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Survivors recount '63 Scout tragedy

Published: Sunday, June 8 2008 12:06 a.m. MDT

PROVO — An accident that claimed the lives of 13 people on a Boy Scout expedition altered lives, including that of Tom Heal, then 15.

"It was a defining moment that changed my life," Heal said. "I realized that life was to be lived to the fullest. It's why I've done many of the things I've done."

Forty-five years ago on Tuesday, a cattle truck loaded with Boy Scouts and their leaders rolled backward off an embankment and tumbled down a steep ravine, killing 12.

The 13th victim, a Scout leader, died in a Panguitch hospital days later. The accident occurred on a dusty desert road about 45 miles from Escalante in southern Utah.

The dead included a Deseret News reporter, Dorothy Jane Hansen; Scoutmaster Harvey Darrell Taylor and his assistant Scoutmaster, William Allen Creer; Merlin J. Shaw, who headed the expedition; and a Salt Lake City teacher, Robert Cook.

Scout victims were Joseph William Erickson, Gordon Henry Grow, Randall Melvin Hall, Randy Wayne Miller, Gary Lynn Rasmussen, Lynn Merrill and Gary Christensen. More than 2 dozen were injured in the June 10,1963, tragedy.

Leaders had packed more than 40 people into the 2.5-ton cattle truck on their way to Hole-in-the-Rock, where they were to meet with about 50 boaters for a Colorado River adventure. The original plan was to transport the Scouts to the site by bus and the gear by truck, but a service station attendant along the way said a bus would never make it over the rough terrain. So the passengers were packed into the truck with a week's worth of gear.

The truck started up the steep hill in a higher gear, then the driver tried to shift down as he approached the crest, Heal said. When he couldn't get it into gear he tried to brake, but the truck failed to respond and rolled 124 feet backward down the hill before plunging off a 35-foot embankment.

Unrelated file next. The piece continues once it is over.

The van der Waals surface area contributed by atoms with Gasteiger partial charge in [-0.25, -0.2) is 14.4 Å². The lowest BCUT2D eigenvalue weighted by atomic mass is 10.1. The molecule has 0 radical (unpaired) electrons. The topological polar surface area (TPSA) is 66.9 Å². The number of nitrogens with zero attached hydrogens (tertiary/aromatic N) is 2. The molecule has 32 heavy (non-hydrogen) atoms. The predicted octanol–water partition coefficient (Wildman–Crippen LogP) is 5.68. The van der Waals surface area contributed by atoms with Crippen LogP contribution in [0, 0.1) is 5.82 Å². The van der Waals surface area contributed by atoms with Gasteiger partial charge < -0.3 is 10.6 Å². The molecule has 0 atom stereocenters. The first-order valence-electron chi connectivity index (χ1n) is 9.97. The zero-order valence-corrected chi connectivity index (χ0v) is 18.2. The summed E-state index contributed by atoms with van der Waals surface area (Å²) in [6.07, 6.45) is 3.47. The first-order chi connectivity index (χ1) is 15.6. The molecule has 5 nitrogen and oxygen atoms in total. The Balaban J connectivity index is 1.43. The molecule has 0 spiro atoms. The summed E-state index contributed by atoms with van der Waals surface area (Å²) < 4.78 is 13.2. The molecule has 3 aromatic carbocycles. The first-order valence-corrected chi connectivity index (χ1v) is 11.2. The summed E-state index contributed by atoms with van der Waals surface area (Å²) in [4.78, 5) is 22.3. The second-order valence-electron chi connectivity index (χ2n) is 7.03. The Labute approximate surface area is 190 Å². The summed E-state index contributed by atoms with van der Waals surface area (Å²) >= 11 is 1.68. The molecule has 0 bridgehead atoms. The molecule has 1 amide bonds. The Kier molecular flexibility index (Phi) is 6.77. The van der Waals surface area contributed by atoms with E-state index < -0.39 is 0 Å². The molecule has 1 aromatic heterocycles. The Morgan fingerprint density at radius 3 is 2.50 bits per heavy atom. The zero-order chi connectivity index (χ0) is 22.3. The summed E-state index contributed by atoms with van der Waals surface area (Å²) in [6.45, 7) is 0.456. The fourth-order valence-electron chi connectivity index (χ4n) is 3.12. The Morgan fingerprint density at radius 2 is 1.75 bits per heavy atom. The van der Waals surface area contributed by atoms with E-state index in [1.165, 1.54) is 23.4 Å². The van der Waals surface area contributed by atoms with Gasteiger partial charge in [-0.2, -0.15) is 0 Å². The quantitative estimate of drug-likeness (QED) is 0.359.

"I still remember those gears grinding," Heal said.

He was banged up and suffered some broken ribs but was not seriously injured. Heal and another Scout, Brian Roundy, began running-walking to Escalante for help, then a man picked them up. Three hours later, rescuers made it to the site. David Hall, now 61, said some died during the interim from internal bleeding. He was knocked out.

The tragedy also changed Hall's life, primarily from the loss of his friends and his cousin, Randall Hall. Brothers Randall and Allen Hall of Ogden were invited to go on the trip and were not members of the Provo troop. Neither was Gordon Grow, whom Heal invited on the trip.

"It killed our youth program for years," David Hall said.

At the 30th anniversary of the accident, Heal and Lee Colbin erected a monument for those who died there, giving closure to Heal and other survivors.

Tracy Hall of Provo dedicated the monument at 3:15 p.m., the exact time of the tragedy. Earlier, a luncheon was held at the LDS Stake center in Escalante and then as many as 60 cars holding some 300 people from around the country and Canada caravaned to the site.

It was a cloudless, blue sky with no moisture in the air. Yet as they drove to the site, he and others saw a slightly curved rainbow in the sky, a rainbow that stayed until the monument was dedicated, Heal said. They took it as a sign that the victims of the tragedy "knew we were there to honor them and accepted the dedication," he said.

"This is holy ground."


E-mail: rodger@desnews.com

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